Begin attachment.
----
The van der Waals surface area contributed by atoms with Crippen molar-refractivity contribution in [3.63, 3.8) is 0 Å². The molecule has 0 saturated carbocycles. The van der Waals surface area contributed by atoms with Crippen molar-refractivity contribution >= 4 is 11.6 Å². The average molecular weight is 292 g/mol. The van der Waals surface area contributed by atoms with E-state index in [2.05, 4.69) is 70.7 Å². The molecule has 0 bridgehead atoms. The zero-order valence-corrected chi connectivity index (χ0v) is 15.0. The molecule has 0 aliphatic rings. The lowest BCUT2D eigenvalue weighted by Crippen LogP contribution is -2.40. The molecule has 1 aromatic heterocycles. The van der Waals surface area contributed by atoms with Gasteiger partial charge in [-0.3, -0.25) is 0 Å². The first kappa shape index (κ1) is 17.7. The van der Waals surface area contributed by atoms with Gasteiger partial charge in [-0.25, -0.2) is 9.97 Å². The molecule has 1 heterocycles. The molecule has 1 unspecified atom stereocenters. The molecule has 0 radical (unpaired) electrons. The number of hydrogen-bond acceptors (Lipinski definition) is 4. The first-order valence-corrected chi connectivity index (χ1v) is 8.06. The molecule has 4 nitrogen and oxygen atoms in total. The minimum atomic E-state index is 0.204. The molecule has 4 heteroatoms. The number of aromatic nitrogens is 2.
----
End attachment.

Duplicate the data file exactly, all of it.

The van der Waals surface area contributed by atoms with Crippen molar-refractivity contribution in [3.63, 3.8) is 0 Å². The molecule has 0 saturated carbocycles. The van der Waals surface area contributed by atoms with Crippen molar-refractivity contribution >= 4 is 11.6 Å². The average molecular weight is 292 g/mol. The van der Waals surface area contributed by atoms with E-state index in [2.05, 4.69) is 70.7 Å². The molecule has 0 bridgehead atoms. The zero-order valence-corrected chi connectivity index (χ0v) is 15.0. The molecule has 0 aliphatic rings. The lowest BCUT2D eigenvalue weighted by Crippen LogP contribution is -2.40. The molecule has 1 aromatic heterocycles. The van der Waals surface area contributed by atoms with Gasteiger partial charge in [-0.3, -0.25) is 0 Å². The first kappa shape index (κ1) is 17.7. The van der Waals surface area contributed by atoms with Gasteiger partial charge in [-0.25, -0.2) is 9.97 Å². The molecule has 1 heterocycles. The molecule has 1 unspecified atom stereocenters. The molecule has 0 radical (unpaired) electrons. The number of hydrogen-bond acceptors (Lipinski definition) is 4. The first-order valence-corrected chi connectivity index (χ1v) is 8.06. The molecule has 4 nitrogen and oxygen atoms in total. The minimum atomic E-state index is 0.204. The molecule has 4 heteroatoms. The number of aromatic nitrogens is 2.